Accordingly, the district court's judgment is affirmed in part and reversed in part, and this action is remanded for further proceedings.
Brautigam v. Damon et al., No. 14-3400, R. 30-1/Order entered 2/25/15 (emphasis added).
In addition to a claim of legal malpractice, Brautigam's first amended complaint, filed in September 2011, alleged claims of breach of fiduciary duty, unjust enrichment, negligence, and conversion as to Defendants Damon and Crosthwaite, and promissory estoppel as to Damon alone. The first amended complaint dropped B&C and Joseph Butkovich as defendants. Thus, only Brautigam's claims against Damon and Crosthwaite were at issue on remand.
Damon admitted stealing from B&C in March 2013 and was disbarred in May 2013. In September 2013, Brautigam sought to file a second amended complaint, which added factual allegations of fraud but did not seek to add a fraud count. The motion was denied as moot due to the dismissal for lack of subject-matter jurisdiction.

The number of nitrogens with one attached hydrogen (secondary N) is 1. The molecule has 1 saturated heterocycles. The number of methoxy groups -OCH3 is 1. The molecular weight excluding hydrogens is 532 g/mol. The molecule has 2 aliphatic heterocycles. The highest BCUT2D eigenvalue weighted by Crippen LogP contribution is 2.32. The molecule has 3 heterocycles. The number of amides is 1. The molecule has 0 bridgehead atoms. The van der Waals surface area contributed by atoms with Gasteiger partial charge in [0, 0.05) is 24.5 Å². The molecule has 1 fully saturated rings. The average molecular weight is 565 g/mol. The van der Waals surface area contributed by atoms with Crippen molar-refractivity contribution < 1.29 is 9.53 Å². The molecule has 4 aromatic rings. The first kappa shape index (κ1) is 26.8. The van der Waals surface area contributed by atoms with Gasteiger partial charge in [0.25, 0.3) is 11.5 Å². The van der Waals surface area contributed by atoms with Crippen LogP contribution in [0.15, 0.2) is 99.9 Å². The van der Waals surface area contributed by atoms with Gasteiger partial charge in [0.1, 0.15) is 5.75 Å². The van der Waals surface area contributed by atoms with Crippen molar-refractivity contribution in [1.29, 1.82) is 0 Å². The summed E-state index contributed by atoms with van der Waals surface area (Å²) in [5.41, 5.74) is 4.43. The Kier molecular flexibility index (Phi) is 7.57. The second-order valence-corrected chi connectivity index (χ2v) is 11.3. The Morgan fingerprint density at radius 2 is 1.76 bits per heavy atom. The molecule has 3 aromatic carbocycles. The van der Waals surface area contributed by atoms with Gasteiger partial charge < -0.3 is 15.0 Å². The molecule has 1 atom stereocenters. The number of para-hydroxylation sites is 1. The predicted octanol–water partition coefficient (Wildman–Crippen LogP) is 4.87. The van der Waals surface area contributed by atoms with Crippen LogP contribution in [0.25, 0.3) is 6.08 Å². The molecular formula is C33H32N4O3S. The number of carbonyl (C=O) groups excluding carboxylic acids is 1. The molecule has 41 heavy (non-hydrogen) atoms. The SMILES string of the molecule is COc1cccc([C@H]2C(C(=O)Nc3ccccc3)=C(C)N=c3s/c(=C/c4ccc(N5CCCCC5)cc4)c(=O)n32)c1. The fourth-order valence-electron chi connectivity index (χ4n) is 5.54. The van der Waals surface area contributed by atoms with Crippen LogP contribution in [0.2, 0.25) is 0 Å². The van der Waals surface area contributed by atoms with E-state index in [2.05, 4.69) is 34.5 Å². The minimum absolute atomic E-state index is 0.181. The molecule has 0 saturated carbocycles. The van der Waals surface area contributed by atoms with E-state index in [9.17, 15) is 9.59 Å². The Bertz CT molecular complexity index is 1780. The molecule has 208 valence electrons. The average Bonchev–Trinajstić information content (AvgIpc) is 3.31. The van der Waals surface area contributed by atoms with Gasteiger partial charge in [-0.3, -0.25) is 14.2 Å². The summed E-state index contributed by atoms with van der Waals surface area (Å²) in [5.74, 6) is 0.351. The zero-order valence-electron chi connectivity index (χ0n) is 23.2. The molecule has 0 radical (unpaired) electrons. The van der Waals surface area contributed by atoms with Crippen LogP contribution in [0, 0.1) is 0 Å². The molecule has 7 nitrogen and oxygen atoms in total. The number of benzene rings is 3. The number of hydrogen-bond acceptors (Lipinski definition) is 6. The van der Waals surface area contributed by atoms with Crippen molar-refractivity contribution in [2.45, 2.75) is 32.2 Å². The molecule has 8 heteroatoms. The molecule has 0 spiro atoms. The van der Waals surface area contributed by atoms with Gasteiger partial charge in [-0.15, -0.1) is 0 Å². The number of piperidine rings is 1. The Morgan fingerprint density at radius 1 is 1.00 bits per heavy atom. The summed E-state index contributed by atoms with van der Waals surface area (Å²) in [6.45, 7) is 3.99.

On remand, Defendants argued, and the magistrate judge agreed, that the opinion of the court of appeals established the law of the case and compelled the district court to dismiss Brautigam's malpractice claims against Damon as barred by Ohio's one-year statute of limitations. Ohio Rev. Code § 2305.11. The magistrate judge concluded that Brautigam's remaining claims were subsumed under his legal-malpractice claim and recommended those be dismissed as well. The district court overruled Brautigam's objections to the magistrate judge's recommendation that summary judgment be granted on the legal-malpractice claim on statute-of-limitations grounds and rejected Brautigam's argument that Damon's pre-billing worksheets established that he continued to represent Brautigam until within a year of Brautigam's filing this action. Also on remand, Brautigam sought leave to file a third amended complaint that would add a fraud count and a gross-negligence count. The magistrate judge recommended that leave to amend be denied. The district court adopted the magistrate judge's Report and Recommendation in its entirety.